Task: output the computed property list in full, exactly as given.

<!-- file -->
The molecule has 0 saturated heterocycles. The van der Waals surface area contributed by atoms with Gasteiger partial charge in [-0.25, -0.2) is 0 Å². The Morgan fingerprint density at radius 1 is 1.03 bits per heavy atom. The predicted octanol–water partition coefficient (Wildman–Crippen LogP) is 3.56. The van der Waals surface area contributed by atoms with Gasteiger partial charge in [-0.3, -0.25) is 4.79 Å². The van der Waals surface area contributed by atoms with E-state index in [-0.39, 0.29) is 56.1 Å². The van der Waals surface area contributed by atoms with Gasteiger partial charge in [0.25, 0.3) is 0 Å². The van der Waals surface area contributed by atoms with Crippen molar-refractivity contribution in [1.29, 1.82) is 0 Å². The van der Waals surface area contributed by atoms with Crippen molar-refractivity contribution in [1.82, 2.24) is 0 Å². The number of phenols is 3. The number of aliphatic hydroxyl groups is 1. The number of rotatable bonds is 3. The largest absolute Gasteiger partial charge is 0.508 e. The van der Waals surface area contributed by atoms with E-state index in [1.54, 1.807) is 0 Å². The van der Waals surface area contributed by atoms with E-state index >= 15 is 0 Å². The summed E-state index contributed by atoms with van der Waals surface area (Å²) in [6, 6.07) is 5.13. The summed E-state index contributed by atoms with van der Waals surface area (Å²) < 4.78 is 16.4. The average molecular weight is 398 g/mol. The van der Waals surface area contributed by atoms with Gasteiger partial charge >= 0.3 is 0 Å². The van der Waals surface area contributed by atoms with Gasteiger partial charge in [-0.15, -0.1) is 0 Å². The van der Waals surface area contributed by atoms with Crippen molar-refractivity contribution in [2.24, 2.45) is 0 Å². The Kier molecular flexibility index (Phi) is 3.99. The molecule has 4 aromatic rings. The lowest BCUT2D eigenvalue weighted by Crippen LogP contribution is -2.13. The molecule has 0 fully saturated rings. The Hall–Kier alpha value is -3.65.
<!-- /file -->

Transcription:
The molecule has 0 saturated heterocycles. The van der Waals surface area contributed by atoms with Gasteiger partial charge in [-0.25, -0.2) is 0 Å². The Morgan fingerprint density at radius 1 is 1.03 bits per heavy atom. The predicted octanol–water partition coefficient (Wildman–Crippen LogP) is 3.56. The van der Waals surface area contributed by atoms with Gasteiger partial charge in [-0.3, -0.25) is 4.79 Å². The van der Waals surface area contributed by atoms with E-state index in [-0.39, 0.29) is 56.1 Å². The van der Waals surface area contributed by atoms with Gasteiger partial charge in [0.25, 0.3) is 0 Å². The van der Waals surface area contributed by atoms with Crippen molar-refractivity contribution in [1.29, 1.82) is 0 Å². The van der Waals surface area contributed by atoms with Crippen molar-refractivity contribution in [1.82, 2.24) is 0 Å². The number of phenols is 3. The number of aliphatic hydroxyl groups is 1. The number of rotatable bonds is 3. The largest absolute Gasteiger partial charge is 0.508 e. The van der Waals surface area contributed by atoms with E-state index in [1.54, 1.807) is 0 Å². The van der Waals surface area contributed by atoms with E-state index >= 15 is 0 Å². The summed E-state index contributed by atoms with van der Waals surface area (Å²) in [6, 6.07) is 5.13. The summed E-state index contributed by atoms with van der Waals surface area (Å²) < 4.78 is 16.4. The average molecular weight is 398 g/mol. The van der Waals surface area contributed by atoms with Gasteiger partial charge >= 0.3 is 0 Å². The van der Waals surface area contributed by atoms with Gasteiger partial charge in [-0.15, -0.1) is 0 Å². The van der Waals surface area contributed by atoms with Crippen molar-refractivity contribution in [2.24, 2.45) is 0 Å². The Kier molecular flexibility index (Phi) is 3.99. The molecule has 4 aromatic rings. The lowest BCUT2D eigenvalue weighted by Crippen LogP contribution is -2.13. The molecule has 0 fully saturated rings. The Hall–Kier alpha value is -3.65.